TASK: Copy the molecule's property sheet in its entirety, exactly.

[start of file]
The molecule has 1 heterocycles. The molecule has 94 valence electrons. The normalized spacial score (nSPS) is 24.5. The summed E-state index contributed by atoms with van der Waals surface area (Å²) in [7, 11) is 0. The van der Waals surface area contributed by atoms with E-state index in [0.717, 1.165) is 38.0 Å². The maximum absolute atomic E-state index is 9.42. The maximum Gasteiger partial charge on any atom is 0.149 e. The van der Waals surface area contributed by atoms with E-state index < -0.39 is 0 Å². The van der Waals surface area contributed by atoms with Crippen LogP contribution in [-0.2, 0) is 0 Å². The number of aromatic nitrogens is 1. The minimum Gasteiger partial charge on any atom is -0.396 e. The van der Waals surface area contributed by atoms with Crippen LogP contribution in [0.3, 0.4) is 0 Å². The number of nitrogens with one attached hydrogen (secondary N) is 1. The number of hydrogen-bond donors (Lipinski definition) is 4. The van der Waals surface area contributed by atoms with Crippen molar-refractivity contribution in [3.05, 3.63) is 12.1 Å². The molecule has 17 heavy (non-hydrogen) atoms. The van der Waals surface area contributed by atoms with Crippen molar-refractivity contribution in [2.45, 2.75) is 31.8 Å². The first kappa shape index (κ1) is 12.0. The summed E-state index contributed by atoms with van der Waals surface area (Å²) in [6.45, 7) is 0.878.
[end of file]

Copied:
The molecule has 1 heterocycles. The molecule has 94 valence electrons. The normalized spacial score (nSPS) is 24.5. The summed E-state index contributed by atoms with van der Waals surface area (Å²) in [7, 11) is 0. The van der Waals surface area contributed by atoms with E-state index in [0.717, 1.165) is 38.0 Å². The maximum absolute atomic E-state index is 9.42. The maximum Gasteiger partial charge on any atom is 0.149 e. The van der Waals surface area contributed by atoms with E-state index < -0.39 is 0 Å². The van der Waals surface area contributed by atoms with Crippen LogP contribution in [-0.2, 0) is 0 Å². The number of aromatic nitrogens is 1. The minimum Gasteiger partial charge on any atom is -0.396 e. The van der Waals surface area contributed by atoms with Crippen LogP contribution in [0.3, 0.4) is 0 Å². The number of nitrogens with one attached hydrogen (secondary N) is 1. The number of hydrogen-bond donors (Lipinski definition) is 4. The van der Waals surface area contributed by atoms with Crippen molar-refractivity contribution in [3.05, 3.63) is 12.1 Å². The molecule has 17 heavy (non-hydrogen) atoms. The van der Waals surface area contributed by atoms with Crippen molar-refractivity contribution in [2.45, 2.75) is 31.8 Å². The first kappa shape index (κ1) is 12.0. The summed E-state index contributed by atoms with van der Waals surface area (Å²) in [6.45, 7) is 0.878.